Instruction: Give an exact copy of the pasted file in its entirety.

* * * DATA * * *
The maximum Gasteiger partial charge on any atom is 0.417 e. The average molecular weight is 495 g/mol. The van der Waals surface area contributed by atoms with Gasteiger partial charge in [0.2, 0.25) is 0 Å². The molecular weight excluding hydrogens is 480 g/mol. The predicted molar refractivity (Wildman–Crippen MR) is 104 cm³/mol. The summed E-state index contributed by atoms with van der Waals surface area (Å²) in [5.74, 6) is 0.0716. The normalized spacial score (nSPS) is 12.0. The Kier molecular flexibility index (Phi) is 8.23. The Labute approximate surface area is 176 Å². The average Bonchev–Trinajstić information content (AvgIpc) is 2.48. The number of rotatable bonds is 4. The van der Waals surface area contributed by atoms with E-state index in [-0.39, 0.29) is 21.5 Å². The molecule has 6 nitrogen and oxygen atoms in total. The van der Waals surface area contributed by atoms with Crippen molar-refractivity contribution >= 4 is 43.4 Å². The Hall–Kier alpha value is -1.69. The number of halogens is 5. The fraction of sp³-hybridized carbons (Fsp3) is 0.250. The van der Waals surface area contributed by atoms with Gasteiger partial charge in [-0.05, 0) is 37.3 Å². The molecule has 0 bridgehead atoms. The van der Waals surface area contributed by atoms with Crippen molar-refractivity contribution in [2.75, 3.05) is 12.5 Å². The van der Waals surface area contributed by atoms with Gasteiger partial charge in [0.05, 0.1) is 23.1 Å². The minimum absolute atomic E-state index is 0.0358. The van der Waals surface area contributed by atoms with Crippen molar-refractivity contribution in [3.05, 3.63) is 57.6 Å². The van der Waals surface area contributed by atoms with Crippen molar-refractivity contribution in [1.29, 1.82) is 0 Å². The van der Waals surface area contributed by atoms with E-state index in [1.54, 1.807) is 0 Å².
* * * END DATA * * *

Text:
The maximum Gasteiger partial charge on any atom is 0.417 e. The average molecular weight is 495 g/mol. The van der Waals surface area contributed by atoms with Gasteiger partial charge in [0.2, 0.25) is 0 Å². The molecular weight excluding hydrogens is 480 g/mol. The predicted molar refractivity (Wildman–Crippen MR) is 104 cm³/mol. The summed E-state index contributed by atoms with van der Waals surface area (Å²) in [5.74, 6) is 0.0716. The normalized spacial score (nSPS) is 12.0. The Kier molecular flexibility index (Phi) is 8.23. The Labute approximate surface area is 176 Å². The average Bonchev–Trinajstić information content (AvgIpc) is 2.48. The number of rotatable bonds is 4. The van der Waals surface area contributed by atoms with E-state index in [-0.39, 0.29) is 21.5 Å². The molecule has 6 nitrogen and oxygen atoms in total. The van der Waals surface area contributed by atoms with Crippen molar-refractivity contribution >= 4 is 43.4 Å². The Hall–Kier alpha value is -1.69. The number of halogens is 5. The fraction of sp³-hybridized carbons (Fsp3) is 0.250. The van der Waals surface area contributed by atoms with Gasteiger partial charge in [-0.05, 0) is 37.3 Å². The molecule has 0 bridgehead atoms. The van der Waals surface area contributed by atoms with Crippen molar-refractivity contribution in [2.75, 3.05) is 12.5 Å². The van der Waals surface area contributed by atoms with Gasteiger partial charge in [0.05, 0.1) is 23.1 Å². The minimum absolute atomic E-state index is 0.0358. The van der Waals surface area contributed by atoms with Crippen molar-refractivity contribution in [3.05, 3.63) is 57.6 Å². The van der Waals surface area contributed by atoms with Crippen molar-refractivity contribution in [1.29, 1.82) is 0 Å². The van der Waals surface area contributed by atoms with E-state index in [1.54, 1.807) is 0 Å².